Episode 164. Mabel Mercer

Episode 164. Mabel Mercer (Season Four Premiere)



Welcome to Season Four of Countermelody! My long-time listeners know a few things things about the podcast. First, the most important quality in a singer is not voice, but communicative skills. Second, I have posted episodes in the past on singers that I dub “voiceless wonders,” artists whose primary virtue is exactly that ability to convey the meaning of the words. Third, though the music I play is primarily opera and so-called classical music, I often explore genres that move outside of those boundaries. Fourth, from the very beginning of my podcasting career, I have made it a point to highlight the careers of artists of color as well as queer artists. Throughout this season of the podcast, I will also be focusing on great singers in their later years. All these aspects are in evidence in today’s subject: Mabel Mercer (1900-1984), the doyenne of cabaret. Born to a teenage mother of Welsh heritage whose father was an itinerant African American musician, Mercer first pursued a career in British music hall. From there, she made her way to Paris, where she soon became a fixture at a nightclub run by her pal Bricktop (AKA Ada Smith). As WWII loomed on the horizon, she made her way, with the help of her friend (and possible lover) the wealthy and eccentric lesbian Joe Carstairs, to New York, where she soon established herself at the pinnacle of cabaret culture by virtue of her impeccable diction, intimacy of delivery, sense of story-telling, and unbounded repertoire of upwards of a thousand songs. Most of Mercer’s recordings represent the artist well into her middle age, when her once beautiful soprano voice had become little more than a croak. And yet, perched regally on a chair at the Café Carlyle and other nightclub venues, she gave definitive performances of nearly every song she touched. The episode offers a hint of the interpretive depth displayed in repertoire ranging from the traditional Great American Songbook (especially the songs of Cole Porter) through Joni Mitchell and Paul Simon. Guest artists heard include Kaye Ballard, Bobby Short, and Julie Wilson, as well as Bricktop and Madame Spivy, both nightclub hostesses and close friends of Mercer’s who were celebrated performers themselves.


Alec Wilder, William Engvick: While We’re Young. Mabel Mercer, Cy Walter, Stan Freeman [1954]

Cole Porter: Just One of Those Things. Mabel Mercer, unknown personnel [1951]

Jerome Kern, Anne Caldwell: Once in a Blue Moon. Mabel Mercer, Orchestra arranged and conducted by George Cory [1958]

Harvey Schmidt, Tom Jones: Try to Remember (The Fantasticks). Mabel Mercer, Orchestra conducted by Ralph Burns [1964]

Marie Lloyd (1870 – 1922)

Bennett Scott, Arthur J. Mills: When I Take My Morning Promenade. Marie Lloyd [1913]

Ada “Bricktop” Smith (1894 – 1984)

W.C. Handy: St. Louis Blues. Ada “Bricktop” Smith, unknown pianist evidently named Charley [Italian television, 1970]

Joe Carstairs (1900 – 1993)

Johnny Green, Edward Heyman: Hello, My Lover, Goodbye (Here Goes the Bride). Mabel Mercer, Orchestra conducted by Ralph Burns [1964]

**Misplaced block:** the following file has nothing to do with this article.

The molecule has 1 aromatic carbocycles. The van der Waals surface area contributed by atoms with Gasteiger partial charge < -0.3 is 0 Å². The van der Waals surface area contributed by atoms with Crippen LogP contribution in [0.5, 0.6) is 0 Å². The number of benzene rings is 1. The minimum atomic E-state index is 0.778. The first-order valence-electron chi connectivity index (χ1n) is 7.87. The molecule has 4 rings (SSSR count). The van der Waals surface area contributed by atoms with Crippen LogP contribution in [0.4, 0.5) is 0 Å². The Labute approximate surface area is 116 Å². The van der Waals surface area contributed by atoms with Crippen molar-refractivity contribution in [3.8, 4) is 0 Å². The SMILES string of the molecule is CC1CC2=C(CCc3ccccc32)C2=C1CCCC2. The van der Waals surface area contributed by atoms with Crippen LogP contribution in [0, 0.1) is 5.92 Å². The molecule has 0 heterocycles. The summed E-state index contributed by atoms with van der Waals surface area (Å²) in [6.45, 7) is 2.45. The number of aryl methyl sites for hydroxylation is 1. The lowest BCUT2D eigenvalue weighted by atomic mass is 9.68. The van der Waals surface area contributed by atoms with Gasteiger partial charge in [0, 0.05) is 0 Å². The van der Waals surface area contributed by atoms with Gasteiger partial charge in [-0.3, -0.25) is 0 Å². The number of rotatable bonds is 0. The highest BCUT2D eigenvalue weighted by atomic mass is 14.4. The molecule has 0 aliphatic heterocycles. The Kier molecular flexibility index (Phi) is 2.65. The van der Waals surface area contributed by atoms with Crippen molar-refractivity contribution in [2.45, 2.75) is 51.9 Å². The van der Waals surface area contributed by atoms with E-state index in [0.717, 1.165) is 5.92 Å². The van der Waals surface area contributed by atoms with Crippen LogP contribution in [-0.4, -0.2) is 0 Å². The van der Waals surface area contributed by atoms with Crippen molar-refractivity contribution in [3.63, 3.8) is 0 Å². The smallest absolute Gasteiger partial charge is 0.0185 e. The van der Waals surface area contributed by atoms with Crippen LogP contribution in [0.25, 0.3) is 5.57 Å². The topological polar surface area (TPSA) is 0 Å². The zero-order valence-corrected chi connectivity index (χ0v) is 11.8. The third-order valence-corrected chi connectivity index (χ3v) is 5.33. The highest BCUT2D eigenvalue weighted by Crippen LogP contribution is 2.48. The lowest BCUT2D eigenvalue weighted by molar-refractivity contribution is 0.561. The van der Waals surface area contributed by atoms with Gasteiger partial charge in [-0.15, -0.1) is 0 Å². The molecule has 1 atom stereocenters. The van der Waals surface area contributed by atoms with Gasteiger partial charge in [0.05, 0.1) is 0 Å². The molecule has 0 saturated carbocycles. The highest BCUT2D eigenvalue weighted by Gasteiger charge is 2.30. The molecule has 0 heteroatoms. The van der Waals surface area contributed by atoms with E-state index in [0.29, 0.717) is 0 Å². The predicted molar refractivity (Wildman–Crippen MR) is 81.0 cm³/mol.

George Gershwin, DuBose Heyward, Ira Gershwin: I Loves You, Porgy (Porgy and Bess). Mabel Mercer, Cy Walter [1942]

Spivy [née Bertha Levine] (1906 – 1971)

Guy Monypenny: Auntie’s Face. Spivy [née Bertha Levine] [1947]

Austin C. Johnson, Clarence Moore: Thank You for the Flowers. Mabel Mercer, Cy Walter [1954]

Kaye Ballard, Mabel Mercer, Sylvia Syms, Tony Bennett

Cole Porter: Down in the Depths (On the 90th Floor). Mabel Mercer, Buddy Barnes [live Town Hall 18.V.69]; Kaye Ballard [as Mabel Mercer], arranged and conducted by Skip Redwine [1966]

Julie Wilson (1924 – 2015)

Cole Porter: The Tale of the Oyster. Julie Wilson, William Roy [1989]

Mabel Mercer and her musical family, 1972. (first row): Buddy Barnes, Mabel Mercer, William Roy;
(second row, standing): Bobby Short;
(third row, standing): George Frazier, Alec Wilder, Bart Howard, Willa Dean Mustin

Richard Rodgers, Lorenz Hart: Wait Till You See Her (cut from Simple Simon). Mabel Mercer, Loonis McGlohon [1976]

Harry Beard with Mabel Mercer

Cy Coleman, Joe McCarthy: Isn’t He Adorable? Mabel Mercer, Jimmy Lyon [live Town Hall 19.V.68]

Cy Coleman, Carolyn Leigh: When In Rome. Mabel Mercer, Loonis McGlohon, Terry Lassiter, Jim Lackey [1976]

Bob Russell, John B. Brooks: You Came a Long Way from St. Louis. Mabel Mercer, Loonis McGlohon, Terry Lassiter, Jim Lackey [1976]

Leonard Bernstein, Betty Comden, Adolph Green: Some Other Time (On the Town). Mabel Mercer, George Cory, Sam Hamilton, Milton Hinton [1956]

Kurt Weill, Maxwell Anderson: Trouble Man (Lost in the Stars). Mabel Mercer, Cy Walter, Stan Freeman [1954]

Willard Robison, Ray Mayer: Guess I’ll Go Back Home (This Summer). Mabel Mercer, Orchestra arranged and conducted by George Cory [1958]

Oscar Levant, Edward Heyman: Blame It on My Youth. Mabel Mercer, George Cory [1956]

Marvin Hamlisch, Marilyn and Alan Bergman: The Way We Were. Mabel Mercer, unidentified pianist [The Mark of Jazz, Philadelphia PBS program 1976]

Joni Mitchell: Both Sides Now. Mabel Mercer, Buddy Barnes [live Town Hall 18.V.69]

Paul Simon: The 59th Street Bridge Song (Feelin’ Groovy). Mabel Mercer, Bobby Short, Jimmy Lyon, Beverly Peer, Dick Sheridan [live Town Hall 19.V.68]

Jerry Herman: Time Heals Everything (Mack and Mabel). Mabel Mercer, Loonis McGlohon, Terry Lassiter, Jim Lackey [1976]

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